Congratulations to Richard who recently gained his Licentiateship of the Royal Photographic Society. The successful panel of ten photographs is featured below, along with Richard’s summary of the whole experience:
I joined the RPS back in November as it seems to be much more receptive to the type of photography I want to do than the typical camera club judge. As soon as I joined I decided to have a bash at their entry-level, licentiate distinction and quickly assembled a panel of ten prints from existing images for an advisory day I attended in Manchester in February while still hobbling around on crutches after fracturing my hip.
At that, a panel of RPS judges give you advice about your work in front of an audience of other members, telling you the good, the bad and the ugly. They also pick through the best of your spare images to make a panel that they feel would improve your chance of success. For an LRPS you need to demonstrate competence across a range of different techniques, show good control of the camera and produce finished prints. And although the panel does not need to have a theme running through it, it should be balanced and pleasing to the eye. One of the best bits of advice from that day was not to print any larger than A4 unless you want to show up your flaws.
I reworked my panel in line with their advice and entered myself for assessment at the RPS offices down in Bath in early April as soon as I could safely drive again. These are pretty stressful events as again the assessment is done by a panel of five RPS judges in front of a public audience. However although everyone can hear their commentary, the judges sit with their backs to the audience and their voting is done by discretely flashing green or red cards that only the coordinating judge can see.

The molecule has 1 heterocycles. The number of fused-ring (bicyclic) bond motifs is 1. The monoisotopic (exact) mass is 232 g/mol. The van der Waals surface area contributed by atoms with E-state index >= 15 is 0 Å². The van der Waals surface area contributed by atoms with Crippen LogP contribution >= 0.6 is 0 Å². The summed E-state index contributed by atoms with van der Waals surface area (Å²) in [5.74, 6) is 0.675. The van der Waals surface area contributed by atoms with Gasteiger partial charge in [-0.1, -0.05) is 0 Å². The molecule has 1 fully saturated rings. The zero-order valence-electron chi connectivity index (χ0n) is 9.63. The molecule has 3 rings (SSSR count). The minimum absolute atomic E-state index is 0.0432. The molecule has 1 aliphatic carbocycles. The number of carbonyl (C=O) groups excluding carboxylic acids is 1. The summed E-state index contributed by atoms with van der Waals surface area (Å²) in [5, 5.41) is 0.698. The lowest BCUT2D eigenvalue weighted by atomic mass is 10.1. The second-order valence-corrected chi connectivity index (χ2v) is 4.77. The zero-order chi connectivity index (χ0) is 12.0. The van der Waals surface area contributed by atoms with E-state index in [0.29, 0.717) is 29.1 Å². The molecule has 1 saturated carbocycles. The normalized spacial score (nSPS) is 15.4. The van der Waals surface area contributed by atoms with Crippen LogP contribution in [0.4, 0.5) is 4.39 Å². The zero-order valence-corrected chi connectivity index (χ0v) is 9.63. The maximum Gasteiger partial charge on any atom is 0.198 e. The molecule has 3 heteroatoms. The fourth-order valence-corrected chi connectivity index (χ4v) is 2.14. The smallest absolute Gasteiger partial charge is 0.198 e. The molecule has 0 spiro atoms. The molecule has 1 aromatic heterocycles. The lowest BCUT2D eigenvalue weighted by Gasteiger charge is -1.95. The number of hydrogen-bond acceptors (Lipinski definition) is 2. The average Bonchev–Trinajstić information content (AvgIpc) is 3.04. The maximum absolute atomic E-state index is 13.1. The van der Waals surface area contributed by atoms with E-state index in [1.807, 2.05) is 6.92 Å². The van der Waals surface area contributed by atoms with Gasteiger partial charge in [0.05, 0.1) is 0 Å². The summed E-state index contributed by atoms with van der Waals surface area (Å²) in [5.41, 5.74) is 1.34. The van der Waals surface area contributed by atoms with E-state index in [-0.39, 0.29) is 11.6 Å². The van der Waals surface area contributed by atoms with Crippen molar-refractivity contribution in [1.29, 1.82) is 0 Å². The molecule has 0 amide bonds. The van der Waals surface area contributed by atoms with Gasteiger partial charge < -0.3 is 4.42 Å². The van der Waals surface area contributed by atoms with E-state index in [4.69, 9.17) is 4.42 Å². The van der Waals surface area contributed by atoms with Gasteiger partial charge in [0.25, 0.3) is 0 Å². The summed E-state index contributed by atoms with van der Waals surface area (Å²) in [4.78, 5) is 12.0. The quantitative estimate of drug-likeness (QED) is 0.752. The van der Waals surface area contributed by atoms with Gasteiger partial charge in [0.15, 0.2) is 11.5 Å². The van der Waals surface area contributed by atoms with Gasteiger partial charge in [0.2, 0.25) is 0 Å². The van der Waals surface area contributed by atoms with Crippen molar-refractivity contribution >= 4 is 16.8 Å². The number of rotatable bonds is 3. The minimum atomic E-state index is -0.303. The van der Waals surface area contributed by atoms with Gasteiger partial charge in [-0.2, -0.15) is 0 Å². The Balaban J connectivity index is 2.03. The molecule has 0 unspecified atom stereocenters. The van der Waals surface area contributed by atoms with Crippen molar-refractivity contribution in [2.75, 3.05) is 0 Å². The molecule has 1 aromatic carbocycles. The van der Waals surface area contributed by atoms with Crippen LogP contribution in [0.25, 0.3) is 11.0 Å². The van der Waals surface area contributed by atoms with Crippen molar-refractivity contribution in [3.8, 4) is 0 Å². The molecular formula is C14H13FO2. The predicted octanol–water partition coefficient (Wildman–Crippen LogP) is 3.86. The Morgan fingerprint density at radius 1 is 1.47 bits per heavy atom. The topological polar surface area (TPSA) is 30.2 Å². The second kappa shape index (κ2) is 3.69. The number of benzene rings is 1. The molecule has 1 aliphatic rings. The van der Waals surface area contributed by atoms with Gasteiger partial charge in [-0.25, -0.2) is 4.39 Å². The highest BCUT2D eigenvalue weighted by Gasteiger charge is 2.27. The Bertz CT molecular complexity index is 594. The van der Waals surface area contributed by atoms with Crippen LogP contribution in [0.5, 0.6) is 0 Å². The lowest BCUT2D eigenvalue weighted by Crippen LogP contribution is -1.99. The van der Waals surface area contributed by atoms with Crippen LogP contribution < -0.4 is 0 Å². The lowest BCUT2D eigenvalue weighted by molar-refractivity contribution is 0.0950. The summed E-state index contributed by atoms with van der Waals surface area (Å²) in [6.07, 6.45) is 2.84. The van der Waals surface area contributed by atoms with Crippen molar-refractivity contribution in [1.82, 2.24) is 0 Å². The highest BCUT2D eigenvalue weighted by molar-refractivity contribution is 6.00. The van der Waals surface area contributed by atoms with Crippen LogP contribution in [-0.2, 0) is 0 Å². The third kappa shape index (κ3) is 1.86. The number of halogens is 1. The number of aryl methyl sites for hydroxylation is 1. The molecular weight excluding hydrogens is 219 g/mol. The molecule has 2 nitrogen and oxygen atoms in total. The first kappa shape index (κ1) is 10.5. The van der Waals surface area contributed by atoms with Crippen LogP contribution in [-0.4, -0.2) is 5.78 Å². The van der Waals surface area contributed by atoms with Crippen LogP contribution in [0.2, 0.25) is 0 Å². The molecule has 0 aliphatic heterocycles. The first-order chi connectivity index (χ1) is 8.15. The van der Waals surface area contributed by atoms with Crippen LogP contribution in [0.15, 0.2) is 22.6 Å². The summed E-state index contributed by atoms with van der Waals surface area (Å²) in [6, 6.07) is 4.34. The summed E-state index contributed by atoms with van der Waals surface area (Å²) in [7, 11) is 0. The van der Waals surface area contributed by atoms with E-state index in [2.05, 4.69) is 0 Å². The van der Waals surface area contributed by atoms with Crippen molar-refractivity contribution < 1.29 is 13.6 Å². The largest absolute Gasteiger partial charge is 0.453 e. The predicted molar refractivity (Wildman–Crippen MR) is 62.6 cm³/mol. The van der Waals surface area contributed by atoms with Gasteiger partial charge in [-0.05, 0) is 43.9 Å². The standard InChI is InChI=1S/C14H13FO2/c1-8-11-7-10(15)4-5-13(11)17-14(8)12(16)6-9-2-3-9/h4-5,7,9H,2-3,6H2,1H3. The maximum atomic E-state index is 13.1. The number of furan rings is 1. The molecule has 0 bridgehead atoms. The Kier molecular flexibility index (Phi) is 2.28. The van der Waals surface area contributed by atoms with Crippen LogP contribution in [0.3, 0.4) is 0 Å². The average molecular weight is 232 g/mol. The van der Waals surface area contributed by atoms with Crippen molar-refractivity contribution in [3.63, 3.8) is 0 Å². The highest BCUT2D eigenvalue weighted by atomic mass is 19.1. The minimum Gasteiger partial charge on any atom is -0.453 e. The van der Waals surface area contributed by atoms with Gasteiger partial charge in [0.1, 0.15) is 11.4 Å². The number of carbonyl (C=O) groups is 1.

Also only the names of those who the judges recommend for the distinction are announced to the audience with the majority of applicants appearing to wait for a suitable time before quietly slipping out of the auditorium to collect their rejected portfolios. I was one of the lucky ones but I suspect I scraped by on a majority rather a unanimous verdict, I’m busy writing another book at the moment but am already exploring some ideas for compiling a portfolio for the Associate distinction which requires 15 images around a theme. So I guess I’ll take a bash at that sometime in the next couple of years.
It’s not cheap – £130 annual membership, plus £20 for an advisory day and £65 for an assessment, but you do get the monthly RPS magazine which I think is exceptional, and discounted fees to courses and workshops. I also pay extra to participate in the North West Region Landscape Group and Contemporary group, where the only rule is your image has to be about something, not just of something.